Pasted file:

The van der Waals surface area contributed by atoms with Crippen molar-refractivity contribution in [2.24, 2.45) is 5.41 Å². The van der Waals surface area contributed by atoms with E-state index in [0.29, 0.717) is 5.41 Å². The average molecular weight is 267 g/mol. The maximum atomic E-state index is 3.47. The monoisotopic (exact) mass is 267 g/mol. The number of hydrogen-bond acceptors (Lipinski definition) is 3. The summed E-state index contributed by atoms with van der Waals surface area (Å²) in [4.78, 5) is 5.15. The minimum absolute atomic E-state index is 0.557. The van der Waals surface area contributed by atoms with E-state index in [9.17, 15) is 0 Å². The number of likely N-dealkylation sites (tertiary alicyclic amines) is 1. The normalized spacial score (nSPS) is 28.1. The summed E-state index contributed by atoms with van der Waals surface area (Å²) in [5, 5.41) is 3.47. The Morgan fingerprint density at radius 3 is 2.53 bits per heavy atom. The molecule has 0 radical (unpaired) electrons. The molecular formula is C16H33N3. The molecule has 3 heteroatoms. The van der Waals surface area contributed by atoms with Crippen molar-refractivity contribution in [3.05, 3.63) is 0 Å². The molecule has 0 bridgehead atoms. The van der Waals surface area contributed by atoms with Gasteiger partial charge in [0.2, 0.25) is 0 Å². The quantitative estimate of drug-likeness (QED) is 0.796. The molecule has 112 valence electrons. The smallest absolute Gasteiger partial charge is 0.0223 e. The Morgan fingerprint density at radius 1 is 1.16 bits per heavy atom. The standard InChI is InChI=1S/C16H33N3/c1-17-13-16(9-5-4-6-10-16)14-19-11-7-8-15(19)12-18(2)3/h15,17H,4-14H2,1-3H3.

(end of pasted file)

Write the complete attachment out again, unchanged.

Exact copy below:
The van der Waals surface area contributed by atoms with Crippen molar-refractivity contribution in [2.24, 2.45) is 5.41 Å². The van der Waals surface area contributed by atoms with E-state index in [0.29, 0.717) is 5.41 Å². The average molecular weight is 267 g/mol. The maximum atomic E-state index is 3.47. The monoisotopic (exact) mass is 267 g/mol. The number of hydrogen-bond acceptors (Lipinski definition) is 3. The summed E-state index contributed by atoms with van der Waals surface area (Å²) in [4.78, 5) is 5.15. The minimum absolute atomic E-state index is 0.557. The van der Waals surface area contributed by atoms with E-state index in [9.17, 15) is 0 Å². The number of likely N-dealkylation sites (tertiary alicyclic amines) is 1. The normalized spacial score (nSPS) is 28.1. The summed E-state index contributed by atoms with van der Waals surface area (Å²) in [5, 5.41) is 3.47. The Morgan fingerprint density at radius 3 is 2.53 bits per heavy atom. The molecule has 0 radical (unpaired) electrons. The molecular formula is C16H33N3. The molecule has 3 heteroatoms. The van der Waals surface area contributed by atoms with Crippen molar-refractivity contribution in [3.05, 3.63) is 0 Å². The molecule has 0 bridgehead atoms. The van der Waals surface area contributed by atoms with Gasteiger partial charge in [0.2, 0.25) is 0 Å². The quantitative estimate of drug-likeness (QED) is 0.796. The molecule has 112 valence electrons. The smallest absolute Gasteiger partial charge is 0.0223 e. The Morgan fingerprint density at radius 1 is 1.16 bits per heavy atom. The standard InChI is InChI=1S/C16H33N3/c1-17-13-16(9-5-4-6-10-16)14-19-11-7-8-15(19)12-18(2)3/h15,17H,4-14H2,1-3H3.